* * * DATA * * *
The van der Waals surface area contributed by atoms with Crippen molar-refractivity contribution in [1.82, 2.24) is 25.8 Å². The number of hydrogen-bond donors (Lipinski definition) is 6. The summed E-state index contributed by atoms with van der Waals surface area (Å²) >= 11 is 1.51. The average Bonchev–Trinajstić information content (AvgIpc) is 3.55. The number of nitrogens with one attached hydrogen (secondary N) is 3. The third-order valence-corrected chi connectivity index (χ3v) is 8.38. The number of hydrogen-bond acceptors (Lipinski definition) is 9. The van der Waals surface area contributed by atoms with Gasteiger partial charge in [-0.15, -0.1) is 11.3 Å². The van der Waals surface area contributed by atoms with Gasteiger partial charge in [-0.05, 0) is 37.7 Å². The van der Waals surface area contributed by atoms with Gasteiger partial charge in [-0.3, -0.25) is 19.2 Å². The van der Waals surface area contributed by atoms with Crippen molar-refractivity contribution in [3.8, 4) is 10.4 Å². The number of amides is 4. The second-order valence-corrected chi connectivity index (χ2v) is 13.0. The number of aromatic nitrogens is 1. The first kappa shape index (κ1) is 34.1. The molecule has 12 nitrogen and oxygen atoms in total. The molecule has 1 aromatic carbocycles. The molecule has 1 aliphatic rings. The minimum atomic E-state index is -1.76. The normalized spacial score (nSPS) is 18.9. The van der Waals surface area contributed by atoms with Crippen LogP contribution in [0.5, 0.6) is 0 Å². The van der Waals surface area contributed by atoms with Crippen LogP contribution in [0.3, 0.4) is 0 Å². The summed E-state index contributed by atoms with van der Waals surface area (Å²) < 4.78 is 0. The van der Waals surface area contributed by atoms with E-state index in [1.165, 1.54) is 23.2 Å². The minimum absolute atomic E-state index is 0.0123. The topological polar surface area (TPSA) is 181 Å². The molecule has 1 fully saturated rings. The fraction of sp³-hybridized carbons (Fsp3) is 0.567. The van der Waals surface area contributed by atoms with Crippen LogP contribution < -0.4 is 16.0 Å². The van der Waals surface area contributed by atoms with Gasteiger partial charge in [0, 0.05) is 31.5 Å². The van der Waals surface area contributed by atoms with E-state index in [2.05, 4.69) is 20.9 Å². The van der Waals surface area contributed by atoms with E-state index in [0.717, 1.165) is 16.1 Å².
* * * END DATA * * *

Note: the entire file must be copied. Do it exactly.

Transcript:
The van der Waals surface area contributed by atoms with Crippen molar-refractivity contribution in [1.82, 2.24) is 25.8 Å². The number of hydrogen-bond donors (Lipinski definition) is 6. The summed E-state index contributed by atoms with van der Waals surface area (Å²) >= 11 is 1.51. The average Bonchev–Trinajstić information content (AvgIpc) is 3.55. The number of nitrogens with one attached hydrogen (secondary N) is 3. The third-order valence-corrected chi connectivity index (χ3v) is 8.38. The number of hydrogen-bond acceptors (Lipinski definition) is 9. The van der Waals surface area contributed by atoms with Gasteiger partial charge in [-0.15, -0.1) is 11.3 Å². The van der Waals surface area contributed by atoms with Gasteiger partial charge in [-0.05, 0) is 37.7 Å². The van der Waals surface area contributed by atoms with Gasteiger partial charge in [-0.3, -0.25) is 19.2 Å². The van der Waals surface area contributed by atoms with Crippen molar-refractivity contribution in [3.8, 4) is 10.4 Å². The number of amides is 4. The second-order valence-corrected chi connectivity index (χ2v) is 13.0. The number of aromatic nitrogens is 1. The first kappa shape index (κ1) is 34.1. The molecule has 12 nitrogen and oxygen atoms in total. The molecule has 1 aromatic carbocycles. The molecule has 1 aliphatic rings. The minimum atomic E-state index is -1.76. The normalized spacial score (nSPS) is 18.9. The van der Waals surface area contributed by atoms with Crippen LogP contribution in [0.5, 0.6) is 0 Å². The van der Waals surface area contributed by atoms with Crippen LogP contribution in [0.3, 0.4) is 0 Å². The summed E-state index contributed by atoms with van der Waals surface area (Å²) < 4.78 is 0. The van der Waals surface area contributed by atoms with E-state index in [1.165, 1.54) is 23.2 Å². The minimum absolute atomic E-state index is 0.0123. The topological polar surface area (TPSA) is 181 Å². The molecule has 1 fully saturated rings. The fraction of sp³-hybridized carbons (Fsp3) is 0.567. The van der Waals surface area contributed by atoms with Crippen LogP contribution < -0.4 is 16.0 Å². The van der Waals surface area contributed by atoms with Gasteiger partial charge in [0, 0.05) is 31.5 Å². The van der Waals surface area contributed by atoms with E-state index in [2.05, 4.69) is 20.9 Å². The van der Waals surface area contributed by atoms with E-state index in [0.717, 1.165) is 16.1 Å².